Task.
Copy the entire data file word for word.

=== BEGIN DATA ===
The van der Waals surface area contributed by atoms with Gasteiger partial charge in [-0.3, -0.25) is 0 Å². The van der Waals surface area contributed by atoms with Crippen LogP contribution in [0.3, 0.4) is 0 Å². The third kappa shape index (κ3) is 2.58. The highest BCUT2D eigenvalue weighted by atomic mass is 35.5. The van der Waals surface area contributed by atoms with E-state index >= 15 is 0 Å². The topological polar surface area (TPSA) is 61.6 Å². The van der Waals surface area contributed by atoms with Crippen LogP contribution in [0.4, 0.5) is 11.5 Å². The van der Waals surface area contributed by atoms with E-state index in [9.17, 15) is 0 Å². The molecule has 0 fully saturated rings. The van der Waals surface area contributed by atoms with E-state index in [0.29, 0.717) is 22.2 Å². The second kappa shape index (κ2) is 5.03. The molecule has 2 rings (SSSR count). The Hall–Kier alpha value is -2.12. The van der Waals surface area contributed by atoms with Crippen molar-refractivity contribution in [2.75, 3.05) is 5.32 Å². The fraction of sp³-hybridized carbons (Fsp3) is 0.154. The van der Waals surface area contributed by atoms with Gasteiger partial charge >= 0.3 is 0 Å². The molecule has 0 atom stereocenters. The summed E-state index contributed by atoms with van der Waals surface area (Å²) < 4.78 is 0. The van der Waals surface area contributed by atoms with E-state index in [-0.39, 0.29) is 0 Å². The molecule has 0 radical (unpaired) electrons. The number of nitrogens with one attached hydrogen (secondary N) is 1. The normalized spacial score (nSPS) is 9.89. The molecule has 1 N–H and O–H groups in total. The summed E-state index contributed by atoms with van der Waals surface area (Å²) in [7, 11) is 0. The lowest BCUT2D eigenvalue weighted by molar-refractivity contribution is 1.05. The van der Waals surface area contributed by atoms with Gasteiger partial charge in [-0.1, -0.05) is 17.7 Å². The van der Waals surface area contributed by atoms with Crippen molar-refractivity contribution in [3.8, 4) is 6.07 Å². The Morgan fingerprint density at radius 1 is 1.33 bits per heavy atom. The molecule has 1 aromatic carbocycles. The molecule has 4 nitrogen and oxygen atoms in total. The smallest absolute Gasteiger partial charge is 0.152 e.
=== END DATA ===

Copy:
The van der Waals surface area contributed by atoms with Gasteiger partial charge in [-0.3, -0.25) is 0 Å². The van der Waals surface area contributed by atoms with Crippen LogP contribution in [0.3, 0.4) is 0 Å². The third kappa shape index (κ3) is 2.58. The highest BCUT2D eigenvalue weighted by atomic mass is 35.5. The van der Waals surface area contributed by atoms with E-state index >= 15 is 0 Å². The topological polar surface area (TPSA) is 61.6 Å². The van der Waals surface area contributed by atoms with Crippen LogP contribution in [0.4, 0.5) is 11.5 Å². The van der Waals surface area contributed by atoms with E-state index in [9.17, 15) is 0 Å². The molecule has 0 fully saturated rings. The van der Waals surface area contributed by atoms with E-state index in [0.29, 0.717) is 22.2 Å². The second kappa shape index (κ2) is 5.03. The molecule has 2 rings (SSSR count). The Hall–Kier alpha value is -2.12. The van der Waals surface area contributed by atoms with Crippen molar-refractivity contribution in [2.75, 3.05) is 5.32 Å². The fraction of sp³-hybridized carbons (Fsp3) is 0.154. The van der Waals surface area contributed by atoms with Gasteiger partial charge >= 0.3 is 0 Å². The molecule has 0 atom stereocenters. The summed E-state index contributed by atoms with van der Waals surface area (Å²) < 4.78 is 0. The van der Waals surface area contributed by atoms with E-state index in [-0.39, 0.29) is 0 Å². The molecule has 0 radical (unpaired) electrons. The number of nitrogens with one attached hydrogen (secondary N) is 1. The normalized spacial score (nSPS) is 9.89. The molecule has 1 N–H and O–H groups in total. The summed E-state index contributed by atoms with van der Waals surface area (Å²) in [7, 11) is 0. The lowest BCUT2D eigenvalue weighted by molar-refractivity contribution is 1.05. The van der Waals surface area contributed by atoms with Gasteiger partial charge in [-0.1, -0.05) is 17.7 Å². The van der Waals surface area contributed by atoms with Crippen molar-refractivity contribution in [3.8, 4) is 6.07 Å². The Morgan fingerprint density at radius 1 is 1.33 bits per heavy atom. The molecule has 1 aromatic carbocycles. The molecule has 4 nitrogen and oxygen atoms in total. The smallest absolute Gasteiger partial charge is 0.152 e.